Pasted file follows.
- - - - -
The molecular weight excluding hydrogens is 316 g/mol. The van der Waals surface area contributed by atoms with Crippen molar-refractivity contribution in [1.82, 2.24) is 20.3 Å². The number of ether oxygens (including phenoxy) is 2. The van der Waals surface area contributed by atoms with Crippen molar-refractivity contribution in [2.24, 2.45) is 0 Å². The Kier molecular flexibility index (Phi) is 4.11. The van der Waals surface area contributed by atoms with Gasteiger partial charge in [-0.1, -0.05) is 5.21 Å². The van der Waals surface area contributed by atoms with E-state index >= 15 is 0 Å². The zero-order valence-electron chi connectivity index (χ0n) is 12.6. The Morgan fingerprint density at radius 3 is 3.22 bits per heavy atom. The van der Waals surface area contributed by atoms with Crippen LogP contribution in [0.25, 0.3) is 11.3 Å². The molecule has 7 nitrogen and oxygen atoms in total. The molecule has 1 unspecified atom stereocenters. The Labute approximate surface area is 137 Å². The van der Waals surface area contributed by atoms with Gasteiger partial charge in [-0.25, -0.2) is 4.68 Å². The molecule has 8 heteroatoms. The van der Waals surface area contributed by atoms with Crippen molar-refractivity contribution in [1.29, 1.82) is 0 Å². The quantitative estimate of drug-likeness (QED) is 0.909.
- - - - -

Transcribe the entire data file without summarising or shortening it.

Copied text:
The molecular weight excluding hydrogens is 316 g/mol. The van der Waals surface area contributed by atoms with Crippen molar-refractivity contribution in [1.82, 2.24) is 20.3 Å². The number of ether oxygens (including phenoxy) is 2. The van der Waals surface area contributed by atoms with Crippen molar-refractivity contribution in [2.24, 2.45) is 0 Å². The Kier molecular flexibility index (Phi) is 4.11. The van der Waals surface area contributed by atoms with Gasteiger partial charge in [-0.1, -0.05) is 5.21 Å². The van der Waals surface area contributed by atoms with E-state index >= 15 is 0 Å². The zero-order valence-electron chi connectivity index (χ0n) is 12.6. The Morgan fingerprint density at radius 3 is 3.22 bits per heavy atom. The van der Waals surface area contributed by atoms with Crippen LogP contribution in [0.25, 0.3) is 11.3 Å². The molecule has 7 nitrogen and oxygen atoms in total. The molecule has 1 unspecified atom stereocenters. The Labute approximate surface area is 137 Å². The van der Waals surface area contributed by atoms with Gasteiger partial charge in [-0.25, -0.2) is 4.68 Å². The molecule has 8 heteroatoms. The van der Waals surface area contributed by atoms with Crippen molar-refractivity contribution in [1.29, 1.82) is 0 Å². The quantitative estimate of drug-likeness (QED) is 0.909.